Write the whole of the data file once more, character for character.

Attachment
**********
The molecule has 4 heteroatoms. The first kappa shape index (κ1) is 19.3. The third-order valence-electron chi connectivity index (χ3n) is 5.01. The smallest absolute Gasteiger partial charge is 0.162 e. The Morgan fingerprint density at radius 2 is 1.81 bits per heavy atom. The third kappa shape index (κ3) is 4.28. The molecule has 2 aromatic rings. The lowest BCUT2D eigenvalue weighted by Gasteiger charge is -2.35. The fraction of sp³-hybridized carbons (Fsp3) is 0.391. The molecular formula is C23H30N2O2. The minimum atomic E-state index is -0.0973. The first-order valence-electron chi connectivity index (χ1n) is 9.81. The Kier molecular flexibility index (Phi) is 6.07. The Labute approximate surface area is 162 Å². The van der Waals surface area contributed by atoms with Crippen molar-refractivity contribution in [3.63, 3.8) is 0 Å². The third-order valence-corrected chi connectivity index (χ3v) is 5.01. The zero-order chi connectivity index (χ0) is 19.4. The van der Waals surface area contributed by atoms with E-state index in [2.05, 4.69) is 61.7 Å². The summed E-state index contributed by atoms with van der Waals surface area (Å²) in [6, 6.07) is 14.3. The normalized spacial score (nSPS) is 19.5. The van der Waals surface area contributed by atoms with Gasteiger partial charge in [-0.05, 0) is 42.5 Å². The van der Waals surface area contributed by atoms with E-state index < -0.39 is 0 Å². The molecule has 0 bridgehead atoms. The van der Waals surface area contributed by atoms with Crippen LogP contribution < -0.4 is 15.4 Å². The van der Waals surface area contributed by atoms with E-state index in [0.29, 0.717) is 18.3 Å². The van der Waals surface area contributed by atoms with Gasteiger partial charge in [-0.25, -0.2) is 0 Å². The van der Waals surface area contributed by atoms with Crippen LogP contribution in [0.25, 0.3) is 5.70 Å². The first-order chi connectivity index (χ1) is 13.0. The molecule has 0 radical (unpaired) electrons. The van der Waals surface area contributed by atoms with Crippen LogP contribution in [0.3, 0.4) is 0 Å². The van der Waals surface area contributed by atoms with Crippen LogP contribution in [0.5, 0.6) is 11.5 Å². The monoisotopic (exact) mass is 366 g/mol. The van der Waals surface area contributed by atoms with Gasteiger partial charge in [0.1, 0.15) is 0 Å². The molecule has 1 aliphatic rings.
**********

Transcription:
The molecule has 4 heteroatoms. The first kappa shape index (κ1) is 19.3. The third-order valence-electron chi connectivity index (χ3n) is 5.01. The smallest absolute Gasteiger partial charge is 0.162 e. The Morgan fingerprint density at radius 2 is 1.81 bits per heavy atom. The third kappa shape index (κ3) is 4.28. The molecule has 2 aromatic rings. The lowest BCUT2D eigenvalue weighted by Gasteiger charge is -2.35. The fraction of sp³-hybridized carbons (Fsp3) is 0.391. The molecular formula is C23H30N2O2. The minimum atomic E-state index is -0.0973. The first-order valence-electron chi connectivity index (χ1n) is 9.81. The Kier molecular flexibility index (Phi) is 6.07. The Labute approximate surface area is 162 Å². The van der Waals surface area contributed by atoms with Crippen molar-refractivity contribution in [3.63, 3.8) is 0 Å². The third-order valence-corrected chi connectivity index (χ3v) is 5.01. The zero-order chi connectivity index (χ0) is 19.4. The van der Waals surface area contributed by atoms with E-state index in [2.05, 4.69) is 61.7 Å². The summed E-state index contributed by atoms with van der Waals surface area (Å²) in [6, 6.07) is 14.3. The normalized spacial score (nSPS) is 19.5. The van der Waals surface area contributed by atoms with Gasteiger partial charge in [-0.05, 0) is 42.5 Å². The van der Waals surface area contributed by atoms with E-state index < -0.39 is 0 Å². The molecule has 0 bridgehead atoms. The van der Waals surface area contributed by atoms with Crippen LogP contribution < -0.4 is 15.4 Å². The van der Waals surface area contributed by atoms with E-state index in [0.29, 0.717) is 18.3 Å². The van der Waals surface area contributed by atoms with Gasteiger partial charge in [-0.25, -0.2) is 0 Å². The van der Waals surface area contributed by atoms with Crippen LogP contribution in [0.25, 0.3) is 5.70 Å². The first-order chi connectivity index (χ1) is 13.0. The molecule has 0 radical (unpaired) electrons. The van der Waals surface area contributed by atoms with Crippen LogP contribution in [0.3, 0.4) is 0 Å². The van der Waals surface area contributed by atoms with Crippen LogP contribution in [0.5, 0.6) is 11.5 Å². The monoisotopic (exact) mass is 366 g/mol. The van der Waals surface area contributed by atoms with Gasteiger partial charge in [0.1, 0.15) is 0 Å². The molecule has 1 aliphatic rings.